Not a sketch so much as a motif, but the product integration tonight was more distracting than ever. Insurance companies, auto manufacturers, airlines, video game franchises—I get that Lorne made a conscious decision a few years ago to cut down on actual commercials with some back room placement deals, but some weeks their ubiquity sort of undercuts SNL’s whole anti-establishment cred, such as it is. And, sure, it’s unlikely Southwest paid for airtime in the form of an extended mockery of the troubled air carrier’s latest PR disaster, but the constant onslaught of corporate synergy all around tonight was numbing.
Sarah Sherman’s hiring was exciting, and worrying. I wasn’t worried about the infamously out-there Sarah Squirm doing something shocking—quite the opposite. The boldly bizarre Sherman had all the indications of being the sort of performer who’d get hired, hamstrung by network policy and SNL’s middlebrow instincts, and flee after a single season, disgruntled and dispirited. Well, while Sherman hasn’t been able to bring some of her most outrageous antics to America’s TV screens, she’s certainly pushed Saturday Night Live into some gleefully gross and weird spaces.
Tonight, with a tired morning show setup (Kenan and Chloe Fineman pulling thankless desk duty), there was really no way to know what was coming when the anchors threw to their usual cooking segment. That it was Sherman as a woman who’d been trapped on a speeding roller coaster for 19 straight hours isn’t bad. That Sherman proceeded to do the entire segment with her lips stretched back into a hideous rictus by one of those painful dental apparatuses while her hair and clothes were permanently deformed by her ordeal is a funny kicker. That Sherman (and the Jordan, as the weatherman trapped alongside her all day and night) proceed to do the entire cooking segment while unable to chew, swallow, or pronounce anything without drooling and threatening to choke to death is an exercise in comic commitment that earns the audience’s uneasy laughter.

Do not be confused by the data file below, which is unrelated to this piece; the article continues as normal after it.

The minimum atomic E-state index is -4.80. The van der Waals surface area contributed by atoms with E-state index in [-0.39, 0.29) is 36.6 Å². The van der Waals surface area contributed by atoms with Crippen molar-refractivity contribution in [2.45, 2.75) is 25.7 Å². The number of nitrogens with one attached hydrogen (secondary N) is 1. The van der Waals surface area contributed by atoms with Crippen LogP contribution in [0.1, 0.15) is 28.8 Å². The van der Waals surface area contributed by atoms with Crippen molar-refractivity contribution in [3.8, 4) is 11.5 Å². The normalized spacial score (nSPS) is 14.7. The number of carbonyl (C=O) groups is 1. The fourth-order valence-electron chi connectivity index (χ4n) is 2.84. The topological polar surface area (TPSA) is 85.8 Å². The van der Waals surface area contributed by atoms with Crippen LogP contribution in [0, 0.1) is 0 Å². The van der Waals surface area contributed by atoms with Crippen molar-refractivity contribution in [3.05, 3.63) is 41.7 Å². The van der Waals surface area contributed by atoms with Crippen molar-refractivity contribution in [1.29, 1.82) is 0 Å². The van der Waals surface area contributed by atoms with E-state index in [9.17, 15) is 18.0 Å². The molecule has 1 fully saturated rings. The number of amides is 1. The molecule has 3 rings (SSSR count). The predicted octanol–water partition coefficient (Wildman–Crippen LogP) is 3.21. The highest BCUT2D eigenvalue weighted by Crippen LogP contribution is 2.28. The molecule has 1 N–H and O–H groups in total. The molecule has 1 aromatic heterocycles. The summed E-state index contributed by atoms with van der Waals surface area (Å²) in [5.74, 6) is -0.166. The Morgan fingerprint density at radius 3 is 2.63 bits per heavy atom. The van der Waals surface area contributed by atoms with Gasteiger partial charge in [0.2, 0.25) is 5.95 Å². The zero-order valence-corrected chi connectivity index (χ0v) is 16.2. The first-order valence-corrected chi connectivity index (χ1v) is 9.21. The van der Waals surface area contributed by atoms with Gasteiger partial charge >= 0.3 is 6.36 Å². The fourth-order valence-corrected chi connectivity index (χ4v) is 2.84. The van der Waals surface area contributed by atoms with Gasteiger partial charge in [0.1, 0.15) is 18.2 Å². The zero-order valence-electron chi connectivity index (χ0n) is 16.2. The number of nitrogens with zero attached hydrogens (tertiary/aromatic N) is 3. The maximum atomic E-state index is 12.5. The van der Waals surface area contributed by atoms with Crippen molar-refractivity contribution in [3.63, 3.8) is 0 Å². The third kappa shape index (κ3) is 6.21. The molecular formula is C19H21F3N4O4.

Progressing from wine (which Sherman appears to partly aspirate) to chunky minestrone, to handfuls of spaghetti (which Sherman and Jordan share Lady and the Tramp style), it’s another good old fashioned SNL gross-out sketch, with a Sarah Squirm chaser. The final act reveal of an unfortunate duck, legs feebly kicking, embedded in Sherman’s torso by the 200 mph impact on the roller coaster is hardly necessary to up the ante, but props to props for getting those legs to work on cue. Honestly, the sight of Jordan and Sherman, faces dripping with a vomitous mix of food leavings as their wind-deformed faces grin in insane tandem is enough to cement Sherman’s place as one of the god-damnedest presences in SNL history.
Product placement issues aside, the “Jake from [insert name of massive insurance concern here]” pre-tape was pretty great. With Jordan popping in as the ubiquitously helpful spokesperson, the ad goes from blandly ordinary to subtly terrifying so gradually that the joke never has time to grow stale. That the hunky, irrepressibly capable Jake should displace Mikey Day’s hapless husband is a decent enough joke, but the other level, that the ever-smiling Jake never stops pitching his boss’ product in impeccable corporate-speak even as he pushes the irate Day up against the family room wall, is chillingly funny. Points off for the all-too-regular use of actual sponsor information (here, said insurance company’s price-matching plan, etc) as part of the integrated sketch, but Jordan, Day, and Heidi Gardner’s increasingly smitten wife are all terrific. The button involving yet another insurance mascot coming to the suicidal Day’s rescue suggests a whole other avenue of sponsorship infiltration, but I’ve been crabby enough about the issue for one night.